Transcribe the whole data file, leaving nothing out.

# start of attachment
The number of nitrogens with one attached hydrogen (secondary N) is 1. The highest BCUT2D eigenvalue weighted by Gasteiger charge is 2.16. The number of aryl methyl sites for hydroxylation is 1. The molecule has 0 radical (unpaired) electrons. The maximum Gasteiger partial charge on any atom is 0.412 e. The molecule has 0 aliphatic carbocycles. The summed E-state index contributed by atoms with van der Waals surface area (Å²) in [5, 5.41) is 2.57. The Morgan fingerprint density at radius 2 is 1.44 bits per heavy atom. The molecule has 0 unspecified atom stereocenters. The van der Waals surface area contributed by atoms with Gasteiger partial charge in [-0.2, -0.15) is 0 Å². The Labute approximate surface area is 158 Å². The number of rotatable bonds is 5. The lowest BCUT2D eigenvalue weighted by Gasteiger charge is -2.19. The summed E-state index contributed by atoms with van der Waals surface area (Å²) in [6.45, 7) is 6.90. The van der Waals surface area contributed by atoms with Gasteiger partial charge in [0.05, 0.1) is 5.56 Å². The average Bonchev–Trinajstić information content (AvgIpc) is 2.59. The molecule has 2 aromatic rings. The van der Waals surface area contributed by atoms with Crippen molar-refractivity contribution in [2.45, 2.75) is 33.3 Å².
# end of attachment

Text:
The number of nitrogens with one attached hydrogen (secondary N) is 1. The highest BCUT2D eigenvalue weighted by Gasteiger charge is 2.16. The number of aryl methyl sites for hydroxylation is 1. The molecule has 0 radical (unpaired) electrons. The maximum Gasteiger partial charge on any atom is 0.412 e. The molecule has 0 aliphatic carbocycles. The summed E-state index contributed by atoms with van der Waals surface area (Å²) in [5, 5.41) is 2.57. The Morgan fingerprint density at radius 2 is 1.44 bits per heavy atom. The molecule has 0 unspecified atom stereocenters. The van der Waals surface area contributed by atoms with Gasteiger partial charge in [-0.2, -0.15) is 0 Å². The Labute approximate surface area is 158 Å². The number of rotatable bonds is 5. The lowest BCUT2D eigenvalue weighted by Gasteiger charge is -2.19. The summed E-state index contributed by atoms with van der Waals surface area (Å²) in [6.45, 7) is 6.90. The van der Waals surface area contributed by atoms with Gasteiger partial charge in [0.05, 0.1) is 5.56 Å². The average Bonchev–Trinajstić information content (AvgIpc) is 2.59. The molecule has 2 aromatic rings. The van der Waals surface area contributed by atoms with Crippen molar-refractivity contribution in [2.45, 2.75) is 33.3 Å².